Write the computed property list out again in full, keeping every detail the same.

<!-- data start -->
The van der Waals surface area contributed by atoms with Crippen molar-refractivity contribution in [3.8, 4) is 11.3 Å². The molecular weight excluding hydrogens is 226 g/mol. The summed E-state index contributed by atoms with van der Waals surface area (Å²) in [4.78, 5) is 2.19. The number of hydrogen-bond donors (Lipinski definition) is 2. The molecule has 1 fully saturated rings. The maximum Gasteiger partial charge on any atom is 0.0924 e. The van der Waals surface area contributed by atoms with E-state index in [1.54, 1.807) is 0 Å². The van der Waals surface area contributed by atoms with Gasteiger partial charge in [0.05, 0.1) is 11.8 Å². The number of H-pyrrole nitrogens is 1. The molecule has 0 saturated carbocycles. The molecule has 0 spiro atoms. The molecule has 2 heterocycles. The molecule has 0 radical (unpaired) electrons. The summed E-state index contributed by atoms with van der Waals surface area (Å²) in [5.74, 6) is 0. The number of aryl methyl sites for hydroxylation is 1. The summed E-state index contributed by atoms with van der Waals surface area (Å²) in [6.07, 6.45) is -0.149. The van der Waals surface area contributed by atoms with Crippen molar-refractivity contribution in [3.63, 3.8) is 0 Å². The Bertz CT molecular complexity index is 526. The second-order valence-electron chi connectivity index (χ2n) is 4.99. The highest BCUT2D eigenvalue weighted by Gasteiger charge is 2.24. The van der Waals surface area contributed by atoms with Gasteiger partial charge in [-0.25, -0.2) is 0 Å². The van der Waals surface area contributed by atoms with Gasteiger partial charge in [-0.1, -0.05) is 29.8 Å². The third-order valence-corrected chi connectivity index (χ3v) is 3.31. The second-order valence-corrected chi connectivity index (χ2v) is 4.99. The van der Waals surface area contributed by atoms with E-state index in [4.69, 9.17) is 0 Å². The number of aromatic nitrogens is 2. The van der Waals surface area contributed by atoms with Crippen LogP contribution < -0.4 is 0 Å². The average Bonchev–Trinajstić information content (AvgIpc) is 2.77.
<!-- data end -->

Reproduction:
The van der Waals surface area contributed by atoms with Crippen molar-refractivity contribution in [3.8, 4) is 11.3 Å². The molecular weight excluding hydrogens is 226 g/mol. The summed E-state index contributed by atoms with van der Waals surface area (Å²) in [4.78, 5) is 2.19. The number of hydrogen-bond donors (Lipinski definition) is 2. The molecule has 1 fully saturated rings. The maximum Gasteiger partial charge on any atom is 0.0924 e. The van der Waals surface area contributed by atoms with E-state index in [1.54, 1.807) is 0 Å². The van der Waals surface area contributed by atoms with Gasteiger partial charge in [0.05, 0.1) is 11.8 Å². The number of H-pyrrole nitrogens is 1. The molecule has 0 saturated carbocycles. The molecule has 0 spiro atoms. The molecule has 2 heterocycles. The molecule has 0 radical (unpaired) electrons. The summed E-state index contributed by atoms with van der Waals surface area (Å²) in [5.74, 6) is 0. The number of aryl methyl sites for hydroxylation is 1. The summed E-state index contributed by atoms with van der Waals surface area (Å²) in [6.07, 6.45) is -0.149. The van der Waals surface area contributed by atoms with Crippen molar-refractivity contribution in [3.63, 3.8) is 0 Å². The Bertz CT molecular complexity index is 526. The second-order valence-electron chi connectivity index (χ2n) is 4.99. The highest BCUT2D eigenvalue weighted by Gasteiger charge is 2.24. The van der Waals surface area contributed by atoms with Gasteiger partial charge in [-0.25, -0.2) is 0 Å². The van der Waals surface area contributed by atoms with Gasteiger partial charge in [-0.1, -0.05) is 29.8 Å². The third-order valence-corrected chi connectivity index (χ3v) is 3.31. The second-order valence-corrected chi connectivity index (χ2v) is 4.99. The van der Waals surface area contributed by atoms with E-state index in [4.69, 9.17) is 0 Å². The number of aromatic nitrogens is 2. The van der Waals surface area contributed by atoms with Crippen LogP contribution < -0.4 is 0 Å². The average Bonchev–Trinajstić information content (AvgIpc) is 2.77.